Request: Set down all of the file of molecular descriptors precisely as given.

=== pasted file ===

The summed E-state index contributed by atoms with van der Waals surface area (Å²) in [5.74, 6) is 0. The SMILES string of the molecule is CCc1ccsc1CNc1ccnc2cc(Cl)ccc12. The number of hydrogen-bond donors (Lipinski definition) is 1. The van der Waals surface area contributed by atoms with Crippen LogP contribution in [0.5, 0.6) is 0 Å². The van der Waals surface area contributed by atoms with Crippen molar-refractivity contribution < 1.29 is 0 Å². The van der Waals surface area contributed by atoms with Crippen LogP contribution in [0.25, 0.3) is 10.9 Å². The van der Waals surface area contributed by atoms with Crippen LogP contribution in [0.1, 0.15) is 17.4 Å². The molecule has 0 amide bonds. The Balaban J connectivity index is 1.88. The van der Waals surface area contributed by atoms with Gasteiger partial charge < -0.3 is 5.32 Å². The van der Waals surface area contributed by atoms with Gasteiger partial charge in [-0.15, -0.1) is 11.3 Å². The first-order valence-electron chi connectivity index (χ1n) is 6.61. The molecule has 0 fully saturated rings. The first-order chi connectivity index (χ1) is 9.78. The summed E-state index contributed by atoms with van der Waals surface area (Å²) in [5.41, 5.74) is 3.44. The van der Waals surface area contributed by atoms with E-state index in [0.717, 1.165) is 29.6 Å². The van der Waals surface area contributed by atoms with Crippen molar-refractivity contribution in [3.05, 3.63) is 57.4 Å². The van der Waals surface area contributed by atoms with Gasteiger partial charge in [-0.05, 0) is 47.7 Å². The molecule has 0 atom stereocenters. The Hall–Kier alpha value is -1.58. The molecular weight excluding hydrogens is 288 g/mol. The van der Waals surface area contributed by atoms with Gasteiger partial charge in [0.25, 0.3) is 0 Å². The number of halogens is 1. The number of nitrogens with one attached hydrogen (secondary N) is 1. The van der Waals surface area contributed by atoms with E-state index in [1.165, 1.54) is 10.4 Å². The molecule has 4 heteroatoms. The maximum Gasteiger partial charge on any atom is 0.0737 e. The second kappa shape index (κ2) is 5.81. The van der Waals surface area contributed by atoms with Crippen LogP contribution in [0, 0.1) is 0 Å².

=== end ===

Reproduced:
The summed E-state index contributed by atoms with van der Waals surface area (Å²) in [5.74, 6) is 0. The SMILES string of the molecule is CCc1ccsc1CNc1ccnc2cc(Cl)ccc12. The number of hydrogen-bond donors (Lipinski definition) is 1. The van der Waals surface area contributed by atoms with Crippen LogP contribution in [0.5, 0.6) is 0 Å². The van der Waals surface area contributed by atoms with Crippen molar-refractivity contribution < 1.29 is 0 Å². The van der Waals surface area contributed by atoms with Crippen LogP contribution in [0.25, 0.3) is 10.9 Å². The van der Waals surface area contributed by atoms with Crippen LogP contribution in [0.1, 0.15) is 17.4 Å². The molecule has 0 amide bonds. The Balaban J connectivity index is 1.88. The van der Waals surface area contributed by atoms with Gasteiger partial charge < -0.3 is 5.32 Å². The van der Waals surface area contributed by atoms with Gasteiger partial charge in [-0.15, -0.1) is 11.3 Å². The first-order valence-electron chi connectivity index (χ1n) is 6.61. The molecule has 0 fully saturated rings. The first-order chi connectivity index (χ1) is 9.78. The summed E-state index contributed by atoms with van der Waals surface area (Å²) in [5.41, 5.74) is 3.44. The van der Waals surface area contributed by atoms with E-state index in [0.717, 1.165) is 29.6 Å². The van der Waals surface area contributed by atoms with Crippen molar-refractivity contribution in [3.05, 3.63) is 57.4 Å². The van der Waals surface area contributed by atoms with Gasteiger partial charge in [-0.05, 0) is 47.7 Å². The molecule has 0 atom stereocenters. The Hall–Kier alpha value is -1.58. The molecular weight excluding hydrogens is 288 g/mol. The van der Waals surface area contributed by atoms with Gasteiger partial charge in [0.25, 0.3) is 0 Å². The number of halogens is 1. The number of nitrogens with one attached hydrogen (secondary N) is 1. The van der Waals surface area contributed by atoms with E-state index in [1.165, 1.54) is 10.4 Å². The molecule has 4 heteroatoms. The maximum Gasteiger partial charge on any atom is 0.0737 e. The second kappa shape index (κ2) is 5.81. The van der Waals surface area contributed by atoms with Crippen LogP contribution in [0, 0.1) is 0 Å².